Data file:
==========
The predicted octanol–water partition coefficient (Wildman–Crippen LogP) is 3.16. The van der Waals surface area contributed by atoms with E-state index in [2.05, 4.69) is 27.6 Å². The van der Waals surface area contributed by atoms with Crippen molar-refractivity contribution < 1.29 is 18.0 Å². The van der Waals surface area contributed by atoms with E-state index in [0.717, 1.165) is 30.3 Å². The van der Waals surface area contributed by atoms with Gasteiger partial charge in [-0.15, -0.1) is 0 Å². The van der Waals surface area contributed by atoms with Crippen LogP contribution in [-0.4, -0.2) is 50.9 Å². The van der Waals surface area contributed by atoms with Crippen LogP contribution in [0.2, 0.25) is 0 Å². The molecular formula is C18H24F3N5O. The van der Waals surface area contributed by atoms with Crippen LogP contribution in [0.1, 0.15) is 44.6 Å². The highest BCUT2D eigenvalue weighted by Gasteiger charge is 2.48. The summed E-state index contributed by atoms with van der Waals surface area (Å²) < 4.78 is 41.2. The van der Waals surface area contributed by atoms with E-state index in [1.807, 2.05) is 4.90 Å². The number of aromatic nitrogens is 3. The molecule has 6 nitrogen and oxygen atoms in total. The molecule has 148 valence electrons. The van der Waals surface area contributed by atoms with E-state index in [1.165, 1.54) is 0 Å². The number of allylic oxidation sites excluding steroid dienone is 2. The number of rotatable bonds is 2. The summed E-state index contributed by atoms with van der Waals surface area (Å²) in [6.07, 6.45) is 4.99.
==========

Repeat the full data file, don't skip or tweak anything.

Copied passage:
The predicted octanol–water partition coefficient (Wildman–Crippen LogP) is 3.16. The van der Waals surface area contributed by atoms with E-state index in [2.05, 4.69) is 27.6 Å². The van der Waals surface area contributed by atoms with Crippen molar-refractivity contribution < 1.29 is 18.0 Å². The van der Waals surface area contributed by atoms with E-state index in [0.717, 1.165) is 30.3 Å². The van der Waals surface area contributed by atoms with Gasteiger partial charge in [-0.15, -0.1) is 0 Å². The van der Waals surface area contributed by atoms with Crippen LogP contribution in [-0.4, -0.2) is 50.9 Å². The van der Waals surface area contributed by atoms with Crippen LogP contribution in [0.2, 0.25) is 0 Å². The molecular formula is C18H24F3N5O. The van der Waals surface area contributed by atoms with Crippen LogP contribution in [0.1, 0.15) is 44.6 Å². The highest BCUT2D eigenvalue weighted by Gasteiger charge is 2.48. The summed E-state index contributed by atoms with van der Waals surface area (Å²) < 4.78 is 41.2. The van der Waals surface area contributed by atoms with E-state index in [1.807, 2.05) is 4.90 Å². The number of aromatic nitrogens is 3. The molecule has 6 nitrogen and oxygen atoms in total. The molecule has 148 valence electrons. The van der Waals surface area contributed by atoms with E-state index in [1.165, 1.54) is 0 Å². The number of allylic oxidation sites excluding steroid dienone is 2. The number of rotatable bonds is 2. The summed E-state index contributed by atoms with van der Waals surface area (Å²) in [6.07, 6.45) is 4.99.